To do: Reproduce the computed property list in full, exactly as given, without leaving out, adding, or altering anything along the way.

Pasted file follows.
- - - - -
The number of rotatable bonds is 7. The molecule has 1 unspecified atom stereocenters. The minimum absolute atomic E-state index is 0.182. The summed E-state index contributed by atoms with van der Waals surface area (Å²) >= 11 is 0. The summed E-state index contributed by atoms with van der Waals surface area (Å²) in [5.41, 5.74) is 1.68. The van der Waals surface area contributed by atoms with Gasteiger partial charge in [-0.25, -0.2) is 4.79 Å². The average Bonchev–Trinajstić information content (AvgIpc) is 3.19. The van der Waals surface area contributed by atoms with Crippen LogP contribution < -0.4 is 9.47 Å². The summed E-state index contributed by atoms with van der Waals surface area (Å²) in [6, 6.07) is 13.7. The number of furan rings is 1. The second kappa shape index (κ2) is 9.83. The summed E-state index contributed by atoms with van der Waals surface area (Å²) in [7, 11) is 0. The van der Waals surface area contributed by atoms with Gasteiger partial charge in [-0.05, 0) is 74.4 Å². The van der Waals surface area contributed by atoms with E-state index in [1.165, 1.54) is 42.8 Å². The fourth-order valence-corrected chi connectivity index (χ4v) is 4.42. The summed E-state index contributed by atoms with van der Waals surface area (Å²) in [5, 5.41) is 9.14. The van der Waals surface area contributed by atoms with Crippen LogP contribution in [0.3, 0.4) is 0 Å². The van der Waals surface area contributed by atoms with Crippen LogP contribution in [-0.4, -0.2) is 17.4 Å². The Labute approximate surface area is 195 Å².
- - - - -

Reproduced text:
The number of rotatable bonds is 7. The molecule has 1 unspecified atom stereocenters. The minimum absolute atomic E-state index is 0.182. The summed E-state index contributed by atoms with van der Waals surface area (Å²) >= 11 is 0. The summed E-state index contributed by atoms with van der Waals surface area (Å²) in [5.41, 5.74) is 1.68. The van der Waals surface area contributed by atoms with Gasteiger partial charge in [-0.25, -0.2) is 4.79 Å². The average Bonchev–Trinajstić information content (AvgIpc) is 3.19. The van der Waals surface area contributed by atoms with Crippen LogP contribution < -0.4 is 9.47 Å². The summed E-state index contributed by atoms with van der Waals surface area (Å²) in [6, 6.07) is 13.7. The number of furan rings is 1. The second kappa shape index (κ2) is 9.83. The summed E-state index contributed by atoms with van der Waals surface area (Å²) in [7, 11) is 0. The van der Waals surface area contributed by atoms with Gasteiger partial charge in [-0.05, 0) is 74.4 Å². The van der Waals surface area contributed by atoms with E-state index in [1.165, 1.54) is 42.8 Å². The fourth-order valence-corrected chi connectivity index (χ4v) is 4.42. The summed E-state index contributed by atoms with van der Waals surface area (Å²) in [5, 5.41) is 9.14. The van der Waals surface area contributed by atoms with Crippen LogP contribution in [0.3, 0.4) is 0 Å². The van der Waals surface area contributed by atoms with Crippen LogP contribution in [-0.4, -0.2) is 17.4 Å². The Labute approximate surface area is 195 Å².